Rebuild Illinois implements key ON TO 2050 transportation recommendations, but more reforms are needed

The 101st Illinois General Assembly concluded the first year of session with a flurry of activity, passing Rebuild Illinois, an infrastructure funding package with new revenues and a comprehensive state budget, among other initiatives. The session saw action on several ON TO 2050 recommendations including an increase of the state motor fuel tax (MFT) and its indexing to inflation; new ongoing funding for transit capital; an emphasis on multi-modal projects such as bicycle and pedestrian facilities; and authority for some local governments in northeastern Illinois to raise their own user fees. 

Arial view of vehicles at an intersection and residential housing.

This analysis discusses the revenues passed, implications for multimodal projects, and what further actions are needed. Although the legislation made laudable progress, critical work remains to ensure adequate transportation funding that will enable the region to make the level of investments required to improve overall condition and modernize the system. While some funds have been allocated to specific projects or modes, much about how these funds will be programmed remains unknown. Other funds allocated should be programmed by the State and local governments according to need and benefit. Even with all allocated funds, there is still a gap to address all infrastructure needs and truly sustain the system.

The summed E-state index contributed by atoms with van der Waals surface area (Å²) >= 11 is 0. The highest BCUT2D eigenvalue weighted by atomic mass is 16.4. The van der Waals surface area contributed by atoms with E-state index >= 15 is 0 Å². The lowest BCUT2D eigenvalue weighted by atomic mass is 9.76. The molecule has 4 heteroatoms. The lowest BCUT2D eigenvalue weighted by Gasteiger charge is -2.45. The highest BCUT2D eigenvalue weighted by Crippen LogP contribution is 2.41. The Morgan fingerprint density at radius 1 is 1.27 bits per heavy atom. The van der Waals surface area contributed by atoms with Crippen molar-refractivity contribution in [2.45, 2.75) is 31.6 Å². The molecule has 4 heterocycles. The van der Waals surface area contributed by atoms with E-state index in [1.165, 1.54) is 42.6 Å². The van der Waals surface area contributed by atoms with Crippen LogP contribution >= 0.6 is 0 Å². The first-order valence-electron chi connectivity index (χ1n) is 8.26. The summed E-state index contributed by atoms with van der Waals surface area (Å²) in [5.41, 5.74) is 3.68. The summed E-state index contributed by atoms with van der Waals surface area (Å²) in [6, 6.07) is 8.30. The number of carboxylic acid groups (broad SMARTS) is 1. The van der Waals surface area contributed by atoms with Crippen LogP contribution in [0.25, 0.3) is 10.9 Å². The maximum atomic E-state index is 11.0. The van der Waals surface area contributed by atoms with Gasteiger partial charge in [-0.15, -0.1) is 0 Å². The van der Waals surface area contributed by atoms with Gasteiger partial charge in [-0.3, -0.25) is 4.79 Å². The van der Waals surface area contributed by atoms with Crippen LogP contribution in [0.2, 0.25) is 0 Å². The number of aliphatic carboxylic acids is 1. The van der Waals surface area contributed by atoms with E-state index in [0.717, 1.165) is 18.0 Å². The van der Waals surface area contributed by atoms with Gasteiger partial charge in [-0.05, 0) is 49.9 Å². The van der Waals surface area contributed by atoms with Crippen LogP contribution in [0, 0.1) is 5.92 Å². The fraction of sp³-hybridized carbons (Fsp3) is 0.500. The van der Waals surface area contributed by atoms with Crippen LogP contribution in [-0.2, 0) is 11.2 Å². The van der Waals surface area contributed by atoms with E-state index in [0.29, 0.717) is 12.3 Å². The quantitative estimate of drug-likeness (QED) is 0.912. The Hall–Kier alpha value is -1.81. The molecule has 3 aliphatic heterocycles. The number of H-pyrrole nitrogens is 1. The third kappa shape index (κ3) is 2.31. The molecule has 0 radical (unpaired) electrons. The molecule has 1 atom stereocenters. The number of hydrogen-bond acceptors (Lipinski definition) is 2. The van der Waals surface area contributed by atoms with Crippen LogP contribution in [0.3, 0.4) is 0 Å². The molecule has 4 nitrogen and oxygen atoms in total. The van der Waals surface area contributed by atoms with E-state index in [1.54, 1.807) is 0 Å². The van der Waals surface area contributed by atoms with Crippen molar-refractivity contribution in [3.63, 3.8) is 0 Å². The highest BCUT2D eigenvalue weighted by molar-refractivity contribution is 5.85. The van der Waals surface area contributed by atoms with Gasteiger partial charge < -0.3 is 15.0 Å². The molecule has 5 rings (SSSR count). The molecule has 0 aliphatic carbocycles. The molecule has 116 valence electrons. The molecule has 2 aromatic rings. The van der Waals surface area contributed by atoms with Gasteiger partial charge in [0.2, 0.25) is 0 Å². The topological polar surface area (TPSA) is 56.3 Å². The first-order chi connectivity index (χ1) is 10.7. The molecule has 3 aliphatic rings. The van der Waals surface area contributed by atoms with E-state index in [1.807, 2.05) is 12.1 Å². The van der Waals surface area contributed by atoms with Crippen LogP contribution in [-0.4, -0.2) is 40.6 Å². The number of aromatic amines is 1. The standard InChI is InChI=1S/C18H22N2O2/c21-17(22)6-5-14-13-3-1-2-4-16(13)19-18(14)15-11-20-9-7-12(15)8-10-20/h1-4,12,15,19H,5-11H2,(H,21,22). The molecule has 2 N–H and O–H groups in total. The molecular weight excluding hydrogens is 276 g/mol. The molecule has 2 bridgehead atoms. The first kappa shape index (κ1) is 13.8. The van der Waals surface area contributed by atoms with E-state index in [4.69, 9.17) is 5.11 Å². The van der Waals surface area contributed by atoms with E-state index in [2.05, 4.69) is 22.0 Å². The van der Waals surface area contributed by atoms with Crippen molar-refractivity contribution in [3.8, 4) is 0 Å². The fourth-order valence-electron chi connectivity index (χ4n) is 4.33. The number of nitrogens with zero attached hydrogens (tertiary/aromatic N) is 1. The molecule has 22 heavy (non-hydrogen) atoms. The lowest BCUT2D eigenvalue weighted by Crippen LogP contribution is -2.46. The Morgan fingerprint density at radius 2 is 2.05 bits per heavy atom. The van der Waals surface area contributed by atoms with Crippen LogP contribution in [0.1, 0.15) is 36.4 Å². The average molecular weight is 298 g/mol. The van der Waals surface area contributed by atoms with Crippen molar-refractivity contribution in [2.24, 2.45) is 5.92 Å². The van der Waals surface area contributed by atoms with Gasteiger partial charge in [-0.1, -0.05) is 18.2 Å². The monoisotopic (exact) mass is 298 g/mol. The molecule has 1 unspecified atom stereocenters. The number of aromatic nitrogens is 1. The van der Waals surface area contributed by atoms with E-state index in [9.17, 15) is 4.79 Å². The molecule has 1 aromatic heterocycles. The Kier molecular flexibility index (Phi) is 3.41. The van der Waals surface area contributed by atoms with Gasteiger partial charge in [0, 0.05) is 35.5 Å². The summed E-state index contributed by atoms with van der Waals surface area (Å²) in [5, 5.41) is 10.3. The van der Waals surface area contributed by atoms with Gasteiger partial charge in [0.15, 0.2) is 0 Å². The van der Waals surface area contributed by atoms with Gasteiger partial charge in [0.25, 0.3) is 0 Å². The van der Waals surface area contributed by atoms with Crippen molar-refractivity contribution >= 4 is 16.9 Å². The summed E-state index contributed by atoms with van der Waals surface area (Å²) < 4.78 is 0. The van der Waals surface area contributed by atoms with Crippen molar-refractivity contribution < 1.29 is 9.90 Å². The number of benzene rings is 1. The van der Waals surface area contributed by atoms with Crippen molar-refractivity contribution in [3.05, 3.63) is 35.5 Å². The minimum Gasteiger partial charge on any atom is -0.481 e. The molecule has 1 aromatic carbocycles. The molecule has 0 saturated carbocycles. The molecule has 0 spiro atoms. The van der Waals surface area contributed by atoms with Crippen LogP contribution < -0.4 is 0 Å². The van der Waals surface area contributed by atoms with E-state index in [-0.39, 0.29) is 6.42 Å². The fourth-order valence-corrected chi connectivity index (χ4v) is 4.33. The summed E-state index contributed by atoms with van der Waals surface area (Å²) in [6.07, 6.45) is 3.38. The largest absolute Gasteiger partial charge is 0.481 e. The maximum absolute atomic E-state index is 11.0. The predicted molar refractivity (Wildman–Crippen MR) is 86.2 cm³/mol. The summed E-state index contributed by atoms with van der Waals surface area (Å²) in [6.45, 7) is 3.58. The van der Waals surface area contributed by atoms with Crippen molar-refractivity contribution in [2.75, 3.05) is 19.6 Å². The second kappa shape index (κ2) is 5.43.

Moving forward, CMAP will identify how to include these challenges and priorities for the agency’s 2020 legislative agendas and other policy initiatives. To meet the goal of a reliable, efficient, and safe system, the region needs to focus limited resources on asset management and modernization. The infusion of additional funding into the system still falls short of the need, particularly for transit. To modernize the system and adapt to changing mobility, state and regional policy makers will have to consider revenue enhancements like congestion pricing, tolling, and securing additional transit revenues, and eventually transitioning from the MFT to a road usage charge, all of which are recommendations of ON TO 2050. 

A companion analysis examines non-transportation legislation, including “vertical” capital appropriations, enacted this summer which also affect the region’s ability to implement ON TO 2050.